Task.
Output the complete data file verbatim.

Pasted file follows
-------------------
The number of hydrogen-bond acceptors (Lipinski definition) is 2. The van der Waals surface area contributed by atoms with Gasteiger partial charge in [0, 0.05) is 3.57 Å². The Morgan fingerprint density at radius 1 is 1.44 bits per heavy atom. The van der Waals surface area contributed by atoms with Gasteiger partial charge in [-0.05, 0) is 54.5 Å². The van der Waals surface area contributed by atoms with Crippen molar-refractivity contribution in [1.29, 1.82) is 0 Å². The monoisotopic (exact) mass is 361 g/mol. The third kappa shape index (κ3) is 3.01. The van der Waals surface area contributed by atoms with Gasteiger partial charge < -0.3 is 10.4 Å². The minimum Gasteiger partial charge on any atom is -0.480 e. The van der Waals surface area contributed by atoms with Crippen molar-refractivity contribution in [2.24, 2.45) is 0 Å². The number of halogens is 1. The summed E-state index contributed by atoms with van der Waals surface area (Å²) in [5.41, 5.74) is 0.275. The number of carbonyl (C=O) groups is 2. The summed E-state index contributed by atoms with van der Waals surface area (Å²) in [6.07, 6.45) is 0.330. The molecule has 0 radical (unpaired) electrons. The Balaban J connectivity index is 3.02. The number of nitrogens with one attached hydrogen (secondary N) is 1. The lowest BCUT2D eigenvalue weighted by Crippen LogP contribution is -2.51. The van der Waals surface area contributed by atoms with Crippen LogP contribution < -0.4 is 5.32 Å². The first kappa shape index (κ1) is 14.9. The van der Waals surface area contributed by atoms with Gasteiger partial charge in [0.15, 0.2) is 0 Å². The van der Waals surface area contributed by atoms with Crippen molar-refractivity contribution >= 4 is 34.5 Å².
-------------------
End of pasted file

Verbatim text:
The number of hydrogen-bond acceptors (Lipinski definition) is 2. The van der Waals surface area contributed by atoms with Gasteiger partial charge in [0, 0.05) is 3.57 Å². The Morgan fingerprint density at radius 1 is 1.44 bits per heavy atom. The van der Waals surface area contributed by atoms with Gasteiger partial charge in [-0.05, 0) is 54.5 Å². The van der Waals surface area contributed by atoms with Crippen molar-refractivity contribution in [1.29, 1.82) is 0 Å². The monoisotopic (exact) mass is 361 g/mol. The third kappa shape index (κ3) is 3.01. The van der Waals surface area contributed by atoms with Gasteiger partial charge < -0.3 is 10.4 Å². The minimum Gasteiger partial charge on any atom is -0.480 e. The van der Waals surface area contributed by atoms with Crippen molar-refractivity contribution in [2.24, 2.45) is 0 Å². The number of halogens is 1. The summed E-state index contributed by atoms with van der Waals surface area (Å²) in [5.41, 5.74) is 0.275. The number of carbonyl (C=O) groups is 2. The summed E-state index contributed by atoms with van der Waals surface area (Å²) in [6.07, 6.45) is 0.330. The molecule has 0 radical (unpaired) electrons. The Balaban J connectivity index is 3.02. The number of nitrogens with one attached hydrogen (secondary N) is 1. The lowest BCUT2D eigenvalue weighted by Crippen LogP contribution is -2.51. The van der Waals surface area contributed by atoms with Crippen LogP contribution < -0.4 is 5.32 Å². The first kappa shape index (κ1) is 14.9. The van der Waals surface area contributed by atoms with Gasteiger partial charge in [0.15, 0.2) is 0 Å². The van der Waals surface area contributed by atoms with Crippen molar-refractivity contribution >= 4 is 34.5 Å².